Death Star Economics



All things considered, Mexico seems to be the place to go

The revised UK GDP for Q2 came in the morning, and it’s really just a parade of negative numbers. The good news first: it fell less than expected. Overall GDP was at -0.4% (instead of -0.5%), with the main drag coming from the construction sector, which was down 3%. Industrials and services came in at -0.7% and -0.1% respectively, household spending declined 0.2% and exports shrunk by 1.1%.

The final read on US Q2 GDP is published tomorrowExpectations are … managed.

The Street projects GDP this year will run at 1.9%. The first quarter came in at 2%, and the final read on the second quarter tomorrow is expected to come in at 1.7%. You can extrapolate from there what the next two quarters will look like, and it’s not pretty. For every decent data point, like, say, a rise in home prices, there’s at least one that counters the optimism.

In addition to that, earnings don’t look so good and a survey of American executives shows that Congress’ inability to deal with the fiscal cliff and the uncertainty around future tax policies is making it impossible for corporates to plan strategies and investments. Of course, that feeds right into the stalling activity everywhere you look. read article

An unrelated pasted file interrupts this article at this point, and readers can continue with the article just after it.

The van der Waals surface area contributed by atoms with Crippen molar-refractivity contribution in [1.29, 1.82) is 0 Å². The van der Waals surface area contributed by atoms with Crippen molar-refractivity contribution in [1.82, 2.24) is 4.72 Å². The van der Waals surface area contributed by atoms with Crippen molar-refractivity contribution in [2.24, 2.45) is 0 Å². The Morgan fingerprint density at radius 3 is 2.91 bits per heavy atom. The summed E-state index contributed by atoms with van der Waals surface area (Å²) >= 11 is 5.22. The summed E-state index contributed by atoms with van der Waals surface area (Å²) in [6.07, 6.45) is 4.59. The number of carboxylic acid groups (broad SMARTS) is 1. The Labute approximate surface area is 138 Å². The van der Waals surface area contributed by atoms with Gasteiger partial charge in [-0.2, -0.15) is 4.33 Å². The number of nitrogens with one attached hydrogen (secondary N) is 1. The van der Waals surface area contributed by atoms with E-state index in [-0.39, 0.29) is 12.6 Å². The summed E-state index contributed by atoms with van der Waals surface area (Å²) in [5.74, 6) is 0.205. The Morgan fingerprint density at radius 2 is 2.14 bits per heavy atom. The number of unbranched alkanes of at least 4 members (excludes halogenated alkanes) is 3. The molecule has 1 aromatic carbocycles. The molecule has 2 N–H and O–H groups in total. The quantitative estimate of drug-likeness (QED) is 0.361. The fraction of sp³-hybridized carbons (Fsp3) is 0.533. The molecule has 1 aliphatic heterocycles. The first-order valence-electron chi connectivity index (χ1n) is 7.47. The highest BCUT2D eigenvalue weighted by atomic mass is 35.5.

Over the past three days, the People’s Bank of China has injected RMB365bn ($58bn) into the economy, one for each day of sluggish growth. read article

In other Asia news, the US has loosened its trade restrictions with Myanmar, following the release of political prisoners and reforms of the country’s political and economic system over the past 18 months. The European Union has also abolished many of its sanctions. The president of the Myanmar Federated Chamber of Commerce called on developed nations to “help us prevent the ‘miscarriage’ of our democracy in its embryonic stage.” read article

Santander floated 25% of its Mexican division yesterday, raisng $4.13bn. That makes it the largest IPO Mexico has ever seen and also the third biggest of the year, behind Facebook and Japan Airlines. In the first six months of 2012, Santander Mexico accounted for 12.4% of the company’s overall profits, while only representing 4% of the bank’s assets. read article

Meanwhile, both Spain and Greece are drowning in protests and riots. The Spanish budget will be announced at 1pm BST. It is likely to include the launch of a new tax supervisory authority, as suggested by the EU, limiting early retirement, new emission taxes and transaction taxes for stocks, while getting rid of some exemptions. It is a package that won’t please voters, but will please Brussels and pave the way to Spain’s bailout. Rajoy, a man of the people, is not in Spain today. He is attending the UN General Assembly in New York. read article

So long.


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